• I love how you wrote this. It has taken me so long to see the distinction between the perfect me (spirit) and the flawed me (human). I’ve had so little tolerance for most of my life. It took getting sober (and staying sober and growing sober) for me to see the depth of my humanness. And when I can see and accept it in me, I can in another. I love what you said “All perfect decisions all the time is not to be” This is beautiful. I need to frame that and put it on the wall. Also, thank you for your kindness to me—to this blog. It’s people like you that keep me pushing forward.

  • I think this is the unspoken subtext to the Ninth Step: The reason we are making amends is actually to set the past where it belongs: behind us.

    Early on, I embraced the wisdom (though it’s still hard to internalize) that we have only this twenty-four hours and that dwelling on the past or the future prevents us from clearly seeing the choices we need to make TODAY. If we are second-guessing something from “back then” or kicking the can into tomorrow, we’re in danger of missing something we need to make a good decision now.

    That was helpful, as far as it went, and it’s very useful wisdom. But lately I’ve been meditating on the idea that “all moments are this moment.” And that is a powerful concept. Difficult, but powerful. And it’s helping me put a lot of “what ifs” and regrets and even good stuff that’s outdated now, where it belongs. Because if all moments are this moment, I still have everything I ever had or will have. Every choice, every experience, all the knowledge.

    I just need to teach myself to see.

    • This is beautiful! I too have a challenging time wrapping my brain around this concept. I do know the faster I release noisy thought, the easier it is to be here—now. I think this is one I will be working on my whole life and I’m okay with that. For all the troubles I could have, this is a pretty nice one to be working on.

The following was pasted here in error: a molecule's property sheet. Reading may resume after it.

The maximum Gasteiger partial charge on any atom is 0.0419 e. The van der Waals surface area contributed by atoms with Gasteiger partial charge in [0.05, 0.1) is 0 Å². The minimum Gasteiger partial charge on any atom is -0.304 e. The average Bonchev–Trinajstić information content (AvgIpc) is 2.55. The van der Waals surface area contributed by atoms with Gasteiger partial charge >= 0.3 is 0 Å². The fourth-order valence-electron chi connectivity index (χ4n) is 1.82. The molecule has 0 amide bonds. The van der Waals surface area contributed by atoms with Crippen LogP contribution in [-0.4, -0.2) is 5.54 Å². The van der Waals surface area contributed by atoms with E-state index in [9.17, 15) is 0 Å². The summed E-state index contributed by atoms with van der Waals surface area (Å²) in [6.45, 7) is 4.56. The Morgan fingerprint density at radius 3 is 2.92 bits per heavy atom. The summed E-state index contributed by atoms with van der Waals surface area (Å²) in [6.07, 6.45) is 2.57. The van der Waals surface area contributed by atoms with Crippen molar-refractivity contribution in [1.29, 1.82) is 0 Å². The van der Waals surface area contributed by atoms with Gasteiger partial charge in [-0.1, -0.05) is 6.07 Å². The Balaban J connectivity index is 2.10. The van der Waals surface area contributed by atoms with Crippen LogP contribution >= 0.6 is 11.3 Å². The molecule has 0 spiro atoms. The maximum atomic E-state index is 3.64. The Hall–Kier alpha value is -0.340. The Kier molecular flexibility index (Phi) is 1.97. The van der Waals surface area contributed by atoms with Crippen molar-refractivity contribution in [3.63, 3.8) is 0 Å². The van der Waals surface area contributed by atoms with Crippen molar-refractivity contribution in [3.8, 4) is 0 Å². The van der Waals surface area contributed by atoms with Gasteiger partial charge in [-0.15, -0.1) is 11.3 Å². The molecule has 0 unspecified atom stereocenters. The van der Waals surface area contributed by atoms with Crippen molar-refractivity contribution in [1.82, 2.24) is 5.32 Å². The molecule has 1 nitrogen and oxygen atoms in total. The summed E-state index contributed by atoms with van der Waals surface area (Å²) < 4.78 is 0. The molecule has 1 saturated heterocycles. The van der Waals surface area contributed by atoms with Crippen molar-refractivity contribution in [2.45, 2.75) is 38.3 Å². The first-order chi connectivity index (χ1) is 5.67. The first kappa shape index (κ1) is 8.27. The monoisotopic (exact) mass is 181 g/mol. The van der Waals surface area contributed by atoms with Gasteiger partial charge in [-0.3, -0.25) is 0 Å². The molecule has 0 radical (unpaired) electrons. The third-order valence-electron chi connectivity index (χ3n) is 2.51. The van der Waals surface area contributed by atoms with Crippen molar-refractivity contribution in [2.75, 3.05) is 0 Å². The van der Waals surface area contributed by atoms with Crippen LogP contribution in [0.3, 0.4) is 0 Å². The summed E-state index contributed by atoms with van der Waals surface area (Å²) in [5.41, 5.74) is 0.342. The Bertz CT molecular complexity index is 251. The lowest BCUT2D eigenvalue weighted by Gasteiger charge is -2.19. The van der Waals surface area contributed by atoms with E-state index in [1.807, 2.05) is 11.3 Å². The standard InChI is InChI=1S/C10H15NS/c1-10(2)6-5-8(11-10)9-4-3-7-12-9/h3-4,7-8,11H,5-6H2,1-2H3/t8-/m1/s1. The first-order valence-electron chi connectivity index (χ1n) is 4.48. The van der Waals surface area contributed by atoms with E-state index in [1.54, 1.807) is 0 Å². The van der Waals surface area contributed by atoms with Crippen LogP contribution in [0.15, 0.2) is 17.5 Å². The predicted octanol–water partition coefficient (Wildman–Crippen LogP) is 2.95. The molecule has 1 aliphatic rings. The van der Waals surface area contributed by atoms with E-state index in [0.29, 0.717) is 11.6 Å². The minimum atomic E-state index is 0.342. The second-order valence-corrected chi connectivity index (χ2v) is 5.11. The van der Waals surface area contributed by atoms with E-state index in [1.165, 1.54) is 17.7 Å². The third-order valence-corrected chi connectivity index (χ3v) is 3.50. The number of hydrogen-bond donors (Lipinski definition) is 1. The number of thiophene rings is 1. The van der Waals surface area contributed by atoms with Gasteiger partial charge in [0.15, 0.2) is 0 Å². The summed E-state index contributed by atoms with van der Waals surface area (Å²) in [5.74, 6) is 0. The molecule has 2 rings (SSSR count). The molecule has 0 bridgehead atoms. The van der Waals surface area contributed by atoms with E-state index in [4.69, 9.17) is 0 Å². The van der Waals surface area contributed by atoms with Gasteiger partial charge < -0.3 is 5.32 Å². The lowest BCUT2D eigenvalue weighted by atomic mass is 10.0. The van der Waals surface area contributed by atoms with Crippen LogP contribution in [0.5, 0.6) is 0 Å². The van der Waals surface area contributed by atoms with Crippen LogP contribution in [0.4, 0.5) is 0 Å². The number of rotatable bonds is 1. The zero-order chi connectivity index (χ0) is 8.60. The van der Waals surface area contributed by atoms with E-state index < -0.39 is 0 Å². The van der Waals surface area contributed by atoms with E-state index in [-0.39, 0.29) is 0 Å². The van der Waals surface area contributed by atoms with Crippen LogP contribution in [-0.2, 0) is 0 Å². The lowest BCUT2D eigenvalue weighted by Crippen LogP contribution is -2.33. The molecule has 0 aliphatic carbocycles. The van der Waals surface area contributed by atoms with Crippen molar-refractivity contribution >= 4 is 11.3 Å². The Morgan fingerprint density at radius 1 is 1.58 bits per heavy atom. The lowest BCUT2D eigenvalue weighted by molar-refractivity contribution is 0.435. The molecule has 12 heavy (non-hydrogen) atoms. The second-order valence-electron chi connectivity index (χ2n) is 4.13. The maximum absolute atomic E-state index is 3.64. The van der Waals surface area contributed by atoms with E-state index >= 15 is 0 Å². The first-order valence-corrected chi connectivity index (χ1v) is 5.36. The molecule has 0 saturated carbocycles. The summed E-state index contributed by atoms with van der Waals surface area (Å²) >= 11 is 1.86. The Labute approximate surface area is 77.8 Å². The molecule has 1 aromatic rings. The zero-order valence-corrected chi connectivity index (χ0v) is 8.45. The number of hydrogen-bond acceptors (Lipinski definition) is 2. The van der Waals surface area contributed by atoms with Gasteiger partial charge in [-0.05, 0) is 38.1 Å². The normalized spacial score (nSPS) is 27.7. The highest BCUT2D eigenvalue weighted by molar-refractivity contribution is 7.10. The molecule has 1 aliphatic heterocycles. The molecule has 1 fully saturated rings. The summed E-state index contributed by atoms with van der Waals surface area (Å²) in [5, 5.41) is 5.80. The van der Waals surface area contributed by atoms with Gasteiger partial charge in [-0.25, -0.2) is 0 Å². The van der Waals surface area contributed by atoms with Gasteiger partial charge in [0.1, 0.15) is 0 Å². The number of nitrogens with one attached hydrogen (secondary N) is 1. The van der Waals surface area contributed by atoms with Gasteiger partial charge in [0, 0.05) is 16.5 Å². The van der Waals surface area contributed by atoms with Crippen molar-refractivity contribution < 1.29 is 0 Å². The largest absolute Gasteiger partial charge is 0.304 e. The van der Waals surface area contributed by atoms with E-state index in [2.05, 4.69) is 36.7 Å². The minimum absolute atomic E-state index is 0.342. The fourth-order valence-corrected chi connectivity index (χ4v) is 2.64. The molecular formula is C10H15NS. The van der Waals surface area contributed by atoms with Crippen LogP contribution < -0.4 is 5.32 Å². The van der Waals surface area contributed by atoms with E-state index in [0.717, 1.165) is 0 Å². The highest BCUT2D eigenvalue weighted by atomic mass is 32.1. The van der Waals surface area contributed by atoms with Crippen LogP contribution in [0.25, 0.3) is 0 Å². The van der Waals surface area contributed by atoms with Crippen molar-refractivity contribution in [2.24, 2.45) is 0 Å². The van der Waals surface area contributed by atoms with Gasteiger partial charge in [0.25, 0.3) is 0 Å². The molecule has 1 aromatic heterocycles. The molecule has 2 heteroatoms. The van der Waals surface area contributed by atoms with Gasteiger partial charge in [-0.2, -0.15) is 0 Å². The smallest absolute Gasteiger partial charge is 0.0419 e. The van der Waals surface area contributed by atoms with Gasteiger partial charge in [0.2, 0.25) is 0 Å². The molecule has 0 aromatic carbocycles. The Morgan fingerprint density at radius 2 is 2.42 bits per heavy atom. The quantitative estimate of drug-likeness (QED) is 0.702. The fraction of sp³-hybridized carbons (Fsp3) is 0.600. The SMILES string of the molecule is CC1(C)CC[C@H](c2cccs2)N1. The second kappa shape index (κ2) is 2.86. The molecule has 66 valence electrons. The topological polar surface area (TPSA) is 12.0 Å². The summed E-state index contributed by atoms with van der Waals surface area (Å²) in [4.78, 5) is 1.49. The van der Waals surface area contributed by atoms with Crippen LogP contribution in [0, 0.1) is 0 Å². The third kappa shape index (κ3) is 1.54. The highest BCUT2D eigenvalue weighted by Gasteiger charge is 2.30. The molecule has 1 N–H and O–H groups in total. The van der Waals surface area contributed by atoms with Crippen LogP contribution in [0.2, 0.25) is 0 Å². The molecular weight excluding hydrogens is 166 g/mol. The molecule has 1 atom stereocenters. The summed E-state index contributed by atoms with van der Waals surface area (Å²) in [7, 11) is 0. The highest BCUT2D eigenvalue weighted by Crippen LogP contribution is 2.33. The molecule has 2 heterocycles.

Just Friday I had a tough day. I took my bike for a ride. When I was out overlooking the harbor it was beautiful, I mean stunning. I felt that moment so profoundly. It was sheer perfection. Not because anything had changed, but because I was in the moment. I always love your comments. You manage to consistently lift me to higher ground. Thank you.

  • I am strongest if I seek the advice, mentorship, or guidance of a trusted source. Not because I am incapable of making a decision, but because I value another’s experience, another’s wisdom, another’s knowledge.

    Thank you, Lisa, for helping me become stronger, more accountable and more decisive in my recovery.

    • Awww, thank you. I value our friendship. It seems you are so many things that I don’t know how to be, but I get to enjoy them through you. It’s nice to know you can have someone in your life that compliments it through the differences. You’ve been a big part of SoberIdentity. Thank you for the unconditional support. Thank you for keeping beautiful words in my head and a beat at my feet. BTW: My foot is healing and I even got out for a bike ride and a run this weekend. (and I wore my brace) I’m back in business. 🙂

      • Yay! I’m glad you got out for a ride. When you get time, be sure to check out your poem included on the weekend words debut, and check my RoS blog too–you’ll like it!! Love ya, C

        • I’ve yet to get there, but wanted to tell you thank you because … A woman found me through that post. She also called her local recovery group and got some help. Christy … you’re always getting things done aren’t you! Spreading the love, spreaading the hope! xox Me